The hotel and park are a 20 minute walk through the forest. Japanese Serow are quite often reported from here though I didn't see any. I did find a dead white-toothed shrew sp on the trail though.
Karuizawa is a 2 hour drive from Jigokudani and it is also on the Bullet Train route from Tokyo ( about 20 minutes closer to Tokyo than Nagano). Its a popular place for birdwatchers and seemed like a good place to stay for the rest of the weekend. I stayed at the Shiotsubo Onsen hotel. A nice spot at the edge of the forest where Japanese Squirrels (Sciurus lis), the Karuizawa town animal emblem, often visit the bird tables. The squirrels, it seems, are not very active at least at this time of the year. they are asleep by 4pm and most likely to visit the bird tables between 8 and 10 am. I was only at the hotel in the late afternoons and very early mornings so I guess it wasn't surprising that I didn't see any squirrels
A nature tour/research company called Picchio are based in Karuizawa. As well as running group tours through the forest they do some research including monitoring some of the 19 radio collared Asiatic Black Bears in the area.
Picchio run a dusk walk at the weekends which is mainly aimed at young children and was excellent, not least because Japanese Giant Flying Squirrels are virtually guaranteed. There are several squirrel nestboxes around the Picchio offices each of which can be monitored by CCTV, so they know which are occupied. At dusk the tour begins with a wait outside an occupied nest box to watch an animal emerge. They don't allow flash photography hence the crappy picture below, but the animal itself was superb.
After we watched the squirrel emerge and glide into the forest we visited a small pond up the road. Using bat detectors the Picchio people were confident that the common species skimming the pond were Big-footed Myotis (Myotis macrodactylus) . Another species was probably a Bird-like Noctule (Nyctalus aviator) and certainly sounded like a Noctule species on the detector. The guide was not completely confident because it was apparently rare in the area.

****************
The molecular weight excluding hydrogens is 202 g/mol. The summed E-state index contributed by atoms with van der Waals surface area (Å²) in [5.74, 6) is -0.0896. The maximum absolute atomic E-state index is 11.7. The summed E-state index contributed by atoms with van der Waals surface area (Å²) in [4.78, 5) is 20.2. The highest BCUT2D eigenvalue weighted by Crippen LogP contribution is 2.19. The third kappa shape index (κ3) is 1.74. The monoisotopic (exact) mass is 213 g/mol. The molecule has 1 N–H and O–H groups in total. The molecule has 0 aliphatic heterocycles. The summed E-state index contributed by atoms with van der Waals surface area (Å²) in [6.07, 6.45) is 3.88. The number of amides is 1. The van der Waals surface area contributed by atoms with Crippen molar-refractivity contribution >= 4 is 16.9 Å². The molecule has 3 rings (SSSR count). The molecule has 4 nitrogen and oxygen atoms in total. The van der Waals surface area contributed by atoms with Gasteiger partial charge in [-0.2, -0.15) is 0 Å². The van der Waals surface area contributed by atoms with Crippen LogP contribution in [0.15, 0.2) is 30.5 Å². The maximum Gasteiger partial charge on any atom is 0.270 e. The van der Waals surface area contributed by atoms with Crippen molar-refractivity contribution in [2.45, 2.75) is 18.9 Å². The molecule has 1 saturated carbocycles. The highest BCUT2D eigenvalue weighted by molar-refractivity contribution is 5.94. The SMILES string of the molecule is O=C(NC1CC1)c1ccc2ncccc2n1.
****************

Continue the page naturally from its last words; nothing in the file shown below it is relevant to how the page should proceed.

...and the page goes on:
There were two other species I particularly wanted to see around Karuizawa: Japanese Martens and Japanese Serows, neither of which are uncommon. Chie took me for a spotlighting drive around the area after dark but it was cold and I was tired and all we saw was a Field Mouse bouncing across the road. Japanese Hares, Raccoon Dogs, Japanese Flying Squirrels and Sika Deer are some of the other species around.
The hotel didn't mind me setting a few Elliot traps around the edge of the car park and the next morning I had caught two Large Japanese Field Mice (Apodemus speciosus). Apparently Small Japanese Field Mice (Apodemus argenteus) are also quite common but they are smaller and have a tail longer than the head-body (the larger species I caught had a head body length of about 110mm and tails about 95mm long).